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  1. Content Article
    Key findings 281 nurses who died by suicide were identified over the six-year study period; of these 204 (73%) were female – these were the main focus of the study. Female nurses were older than other women who died by suicide; nearly half were aged 45-54 years. The most common method of suicide for female nurses was self-poisoning (42%). • More than half (60%) of female nurses who died were not in contact with mental health services. 102 nurses who died were identified as patients; of these, 81 (79%) were female and their clinical histories were examined further. Their age distribution was similar to that of nurses in the general population who die by suicide, 40% being aged 45-54 years. Female nurses who were patients were similar to female patients in other occupations. The main primary diagnoses were affective disorders (59%), followed by personality disorders (19%). Overall 41% had a history of alcohol misuse and 20% reported a history of drug misuse. Nearly two-thirds of female nurses had a history of self-harm (64%). Self-poisoning accounted for 48% of the deaths by female nurses. The main drugs taken were psychotropics (33%), opiates (31%), and paracetamol (19%). Although prevalence of experiencing adverse life events within three months of death was similar across the groups, female nurses were reported to have more workplace problems (18%). There were few differences in the care received by the female nurses and by women in other occupations, though it was less common for nurses to have had a previous short psychiatric admission of seven days or fewer, and they were more often prescribed SSRIs/SNRIs.
  2. Content Article
    Over 200,000 babies were born when lockdown was at its most restrictive, between 23 March and 4 July. The survey of 5,474 respondents suggests that the impact of COVID-19 on these babies could be severe and may be longlasting. The report found: 6 in 10 (61%) parents shared significant concerns about their mental health. A quarter (24%) of pregnant respondents who cited mental health as a main concern said they would like help with this, rising to almost a third (32%) of those with a baby. Only around 3 in 10 (32%) were confident that they could find help for their mental health if they needed it. Almost 9 in 10 (87%) parents were more anxious as a result of COVID-19 and the lockdown. There was a notable variation among respondents who reported feeling ‘a lot’ more anxious: White 42%, Black/ Black British 46%, Asian/Asian British 50%, parents 25 years old or under 54%, and parents with a household income of less than £16k 55%.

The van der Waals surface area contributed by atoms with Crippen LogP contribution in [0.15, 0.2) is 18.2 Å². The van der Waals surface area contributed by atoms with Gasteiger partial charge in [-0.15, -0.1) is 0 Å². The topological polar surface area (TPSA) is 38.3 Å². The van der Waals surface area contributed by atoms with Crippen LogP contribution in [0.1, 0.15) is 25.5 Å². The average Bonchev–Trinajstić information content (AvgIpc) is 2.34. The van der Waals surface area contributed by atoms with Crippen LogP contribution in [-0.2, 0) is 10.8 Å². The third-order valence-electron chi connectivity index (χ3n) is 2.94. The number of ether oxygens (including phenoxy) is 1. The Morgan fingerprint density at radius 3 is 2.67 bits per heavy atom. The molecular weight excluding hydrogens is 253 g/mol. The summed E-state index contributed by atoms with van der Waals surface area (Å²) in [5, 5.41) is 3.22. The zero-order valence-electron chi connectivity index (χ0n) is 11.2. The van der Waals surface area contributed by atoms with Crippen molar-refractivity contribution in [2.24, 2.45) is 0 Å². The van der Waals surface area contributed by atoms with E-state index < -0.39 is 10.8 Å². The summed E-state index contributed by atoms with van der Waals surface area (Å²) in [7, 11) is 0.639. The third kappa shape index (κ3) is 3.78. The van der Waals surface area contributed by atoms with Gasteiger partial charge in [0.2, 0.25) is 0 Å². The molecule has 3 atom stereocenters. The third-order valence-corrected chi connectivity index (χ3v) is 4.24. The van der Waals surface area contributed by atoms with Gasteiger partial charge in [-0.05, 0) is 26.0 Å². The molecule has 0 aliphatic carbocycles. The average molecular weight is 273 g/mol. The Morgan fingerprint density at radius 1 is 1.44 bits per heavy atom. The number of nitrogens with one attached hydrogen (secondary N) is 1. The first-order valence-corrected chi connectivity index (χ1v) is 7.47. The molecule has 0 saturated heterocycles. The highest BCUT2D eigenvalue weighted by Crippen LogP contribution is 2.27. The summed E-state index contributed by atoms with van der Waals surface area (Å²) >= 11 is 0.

3. Event
    The COVID-19 pandemic has put a spotlight on the rights and needs of older persons. While everyone has been affected, evidence shows that older people are among those most at risk of complications from the disease, with fatality rates for those over 80 years of age five times the global average. They are also at greater risk of poverty, discrimination and isolation. Older persons have been hit particularly hard by the virus itself but it has been the failure to protect their rights in the response that has led to unnecessary deaths, unmet health and care needs, increased isolation, discrimination and stigma. This webinar will: Recognise the impact of COVID-19 on the wellbeing and dignity of older persons across the Commonwealth. Raise awareness of ageism, stigma and discrimination against older people in the COVID-19 response and the need to foster intergenerational connections across the Commonwealth. Reflect on how The Commonwealth needs to adapt to ensure the rights of its citizens of all ages are respected. Register
  4. News Article
    Tens of thousands of people infected with coronavirus were incorrectly given the all clear by England’s Lighthouse Laboratories, a High Court trial will be told next week. Court documents seen by The Independent show the labs are accused of unfairly selecting software that was shown in a test to produce significant numbers of errors and false negatives, samples that should have been positive or classed as needing to be re-taken. The two companies behind the Lighthouse Labs in England – Medicines Discovery Catapult Ltd and UK Biocentre Ltd – are accused of treating British company, Diagnostics.ai unfairly and giving preferential treatment to Belgian company UgenTec, despite the British firm’s software performing better in the test. The case, first revealed by The Independent in June, also includes a judicial review of the procurement decision against health secretary Matt Hancock – one of the first court hearings over the procurement processes followed by the government since the start of the pandemic. The Independent understands lawyers for Diagnostics.ai will accuse the laboratories of choosing a software solution that went on to produce tens of thousands of incorrect results which will have led to infected people going about their normal lives while at risk of spreading the virus. In June, UgenTec chief executive Steven Verhoeven told The Independent the suggestion its software had made errors was “incorrect”. The Department of Health refused to comment on the legal action but said in June that the UgenTec software had been used for several months and was subject to quality assurance processes, though it did not give any further details. Mr Justice Fraser will hear opening arguments in the case on Monday at the High Court. Read full story Source: The Independent, 25 September 2020
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